Like a good many people, I was puzzled when Apple announced the original iPad last year. At the time, my life had already been colonized by an iPhone and a MacBook, so I honestly just didn’t know what seemingly narrow niche in my routine I could cram it into. As for the name, well, we all remember the the internet’s collective cringe and…let’s just not talk about it.
In a year’s time, Steve Jobs and his Apple crew have managed to convince us that not only is the iPad not ridiculous, but it might not even be superfluous. Like a great many innovations, we just didn’t know we needed it until there it was, teasing us with its very existence. The iPad didn’t just dominate the tablet market in 2010, it created the market to begin with and then did the tech equivalent of smashing the backboard into a thousand glassy pieces with a slam dunk, just like in NBA Jam.
As for me, I’m still kind of grappling with my original iPad. I bought it in November, and I since haven’t wholly integrated it into my routine. Much like a great torrid affair might begin, the iPad and I spent the better part of the first week in bed. Things were new, and I felt my entire all-too connected existence transform right before my eyes. I drafted flowing openings to probably 5 different columns that lauded the iPad for breathing new life into the ailing web. Websites just looked good, better than on my laptop, better than on my 4.3″ smartphone. I spent hours flicking around in the App Store, hunting for the core set of apps that would bedeck my home screen.
When the honeymoon period came crashing down around me, I started forgetting about my iPad for days at a time. In my apartment, I’d misplace it and walk around calling out to it, half expecting it to chirp back with some decidedly Appley distress call. When I found it, under the side of the bed or buried under a stack of unopened mail, it was usually too late: I’d forgot what I wanted to do with it and then I just couldn’t come up with anything.
Since those days, our relationship has undergone something of a renaissance. After making a conscious effort to shoehorn it into my routine, things seem to be sticking. In fact, I’m typing on it right now, since a Bluetooth keyboard works wonders for making it an actually functional hunk of aluminum.
Day to day , I tend to use it like a radio, literally. With the NPR app, I often live stream my favorite local channel in Kentucky. It’s soothing in a way; I know the local announcers and what times things are syndicated. The implication of course is that my $500 piece of equipment replaced a gadget that would cost me 5 bucks, if that.
But it doesn’t matter. I still don’t know what I use my iPad for exactly, but that doesn’t mean I don’t want the iPad 2. Like all of Apple’s finest creations, the iPad exceeds the sum of its parts. It manages to transcend its limitations (and as an Android user, I can safely say there are many) to present an experience so polished, so cohesive, that it actually overrides any logical objections to buying a $500 radio that might have otherwise presented themselves. (Sure, plenty of people do plenty more amazing things with the iPad, but I’m still something of a tourist, obviously.)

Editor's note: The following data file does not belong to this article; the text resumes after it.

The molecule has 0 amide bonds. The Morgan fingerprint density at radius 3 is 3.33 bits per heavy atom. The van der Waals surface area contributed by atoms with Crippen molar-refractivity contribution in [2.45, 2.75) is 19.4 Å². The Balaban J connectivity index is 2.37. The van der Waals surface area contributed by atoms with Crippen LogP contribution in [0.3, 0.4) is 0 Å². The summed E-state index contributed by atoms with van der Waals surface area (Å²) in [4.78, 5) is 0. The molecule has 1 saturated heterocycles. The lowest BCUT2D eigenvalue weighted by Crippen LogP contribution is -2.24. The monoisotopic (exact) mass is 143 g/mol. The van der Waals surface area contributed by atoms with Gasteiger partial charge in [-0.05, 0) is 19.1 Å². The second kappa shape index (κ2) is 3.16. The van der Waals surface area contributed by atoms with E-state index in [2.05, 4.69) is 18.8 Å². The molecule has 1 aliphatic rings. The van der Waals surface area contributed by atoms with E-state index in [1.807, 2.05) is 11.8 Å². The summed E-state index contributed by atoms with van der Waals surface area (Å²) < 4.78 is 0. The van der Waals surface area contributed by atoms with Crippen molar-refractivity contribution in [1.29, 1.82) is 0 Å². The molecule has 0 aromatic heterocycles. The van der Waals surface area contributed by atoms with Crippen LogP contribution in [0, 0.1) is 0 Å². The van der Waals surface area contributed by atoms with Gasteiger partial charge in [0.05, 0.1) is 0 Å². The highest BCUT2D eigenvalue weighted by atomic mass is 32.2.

When David Pogue of The New York Times reviewed the iPad 2, he launched into a meta-analysis of his own emotions. Usually this kind of sentimentality would rub me the wrong way, but honestly, he was getting at what I feel is the heart of the iPad experience. Those manipulative FaceTime commercials tap into the same thing. Nevermind that the iPad 2 doesn’t bother with having a decent camera, a better screen, or any ports to speak of: it just feels better. And the iPad is all about feeling. The experience of manipulating your own personal 10″ portal to the web through Apple’s hyper-responsive touchscreen cannot be understated.
Of course, if you look beyond your own primal futurelust reaction to the iPad 2, it’s a cursory upgrade. Apple had a year’s head start on the competition (which these days is Android of course, with tablets like the Xoom) and they spent it whittling down the iPad 2’s dimensions. The new iPad is 33% thinner and 15% lighter so that it feels better. There’s that word again.
Apple didn’t need to pack this thing full of ports, plug in a camera as good as the iPhone 4 or even upgrade the screen. The iPad 2 will sell itself for another year, easily. Apple’s second iPad is all about polish, not change. Hell, if you don’t plan on using FaceTime for group-weeping like in the commercials, the iPad 2 is basically the same device. If you’re a serious iPad gamer, the new A5 processor will make this thing zip along like crazy, so there’s that. And you can opt for the new white version, if you’d prefer your bezel to be more pronounced, rather than less, you know, like makes sense.
The iPad OG started the revolution here, and I don’t think it’s quite done. When Apple launched the iPad 2, it immediately whacked $100 off the original iPad’s price. That means that you only need to pay $399 for the essentially slightly less hot twin of the best tablet on the market. Just like the iPod nano opened up a world of “luxury” gadgets to people who thought they’d never be able to sport a pair of white earbuds, the original iPad keeps the revolution coming, just like it did in 2010.